We still did the Socratic seminar, though.

So all four of those classy classes met three times a week. That, however, was not the end of my commitments. No, sir. On Monday Miss April and I did crowd control on the forensics club: speech and debate. This course of madness consisted of twenty-five to thirty seventh, eighth, and ninth graders from various walks of life, language levels, and wittiness congregating and then honing particular speaking performance skills. Miss April commanded the duet acting (obviously, two people acting) and oral interpretation (obviously, one person expressively reading a text aloud) vector of the club; Mr. Haysom manned the impromptu (obviously, a person receiving a topic, quickly planning a speech, and then delivering said speech ninety seconds later) and original oratory (obviously, students writing their own speeches) quadrant of the club; I facilitated the debate teams. Our kids? They were good and loud. We went to four events at other schools throughout the course of the school year, one each at WAB (We’ve Accosted Beijing), YCIS (Your Cowardly Ignorance Stinks), BICS (Big Intimidating Cow Skewers), and BISS (Ballet Instruction Saves Society) and held two speech nights at our school. Our students performed well enough to bring home a handful of medals and bragging rights; one duet acting crew even scored first place during their first ever performance at BCIS.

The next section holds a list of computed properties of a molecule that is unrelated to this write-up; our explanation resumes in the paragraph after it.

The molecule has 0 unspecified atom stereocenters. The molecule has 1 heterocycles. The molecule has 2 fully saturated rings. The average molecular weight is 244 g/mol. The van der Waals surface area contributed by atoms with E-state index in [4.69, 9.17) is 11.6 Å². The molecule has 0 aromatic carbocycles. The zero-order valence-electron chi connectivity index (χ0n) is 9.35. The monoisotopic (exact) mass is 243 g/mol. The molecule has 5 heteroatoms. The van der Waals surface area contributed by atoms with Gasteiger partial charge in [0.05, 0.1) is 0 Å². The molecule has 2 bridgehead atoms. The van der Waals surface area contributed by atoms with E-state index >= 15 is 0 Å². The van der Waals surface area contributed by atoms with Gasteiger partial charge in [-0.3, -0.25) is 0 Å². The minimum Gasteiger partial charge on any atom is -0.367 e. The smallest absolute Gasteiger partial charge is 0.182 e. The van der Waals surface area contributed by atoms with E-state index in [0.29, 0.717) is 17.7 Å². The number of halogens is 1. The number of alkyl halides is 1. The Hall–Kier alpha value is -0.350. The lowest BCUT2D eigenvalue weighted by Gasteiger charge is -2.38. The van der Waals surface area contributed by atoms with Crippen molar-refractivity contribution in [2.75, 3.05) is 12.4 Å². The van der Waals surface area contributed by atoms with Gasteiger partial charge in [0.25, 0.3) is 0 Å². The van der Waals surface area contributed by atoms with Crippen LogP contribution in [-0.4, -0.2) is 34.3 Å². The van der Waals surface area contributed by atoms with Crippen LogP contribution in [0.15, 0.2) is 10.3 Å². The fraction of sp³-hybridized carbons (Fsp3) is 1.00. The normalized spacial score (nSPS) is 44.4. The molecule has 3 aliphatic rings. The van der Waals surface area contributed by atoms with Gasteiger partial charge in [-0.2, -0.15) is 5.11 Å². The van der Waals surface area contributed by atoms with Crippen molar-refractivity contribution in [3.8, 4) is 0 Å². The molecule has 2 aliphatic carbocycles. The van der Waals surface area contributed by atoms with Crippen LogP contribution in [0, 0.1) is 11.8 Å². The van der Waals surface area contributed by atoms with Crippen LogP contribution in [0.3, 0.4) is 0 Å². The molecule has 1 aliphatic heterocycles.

Not to be outdone by Monday’s academically-oriented club list, Wednesday boasted its own massive lineup of activities, and on this day I found myself playing baseball. The team took a bus to a park a few miles from school. The first few baseball sessions were a bit scattered, what with me and sometimes, if I was lucky, the Chinese principal trying to throw ground balls and correct swinging techniques for thirty sixth, seventh, eighth, ninth, and tenth grade students, but soon we settled into a routine of playing games each week. Each game was fairly similar; the more athletic of the group’s boys usually had pretty violent hits and dominated the fielding, and the quieter, less interested students had to be prompted to bat, put on gloves, run to first base, or continue breathing. Despite the occasional monotony, each week had some sort of crowning moment, some gem, some amazing play. Usually this was not a home run smashed into another area zone, Trevor Plouffe-style, but a close play at the plate or a neat double play that involved a lot of chasing and teamwork.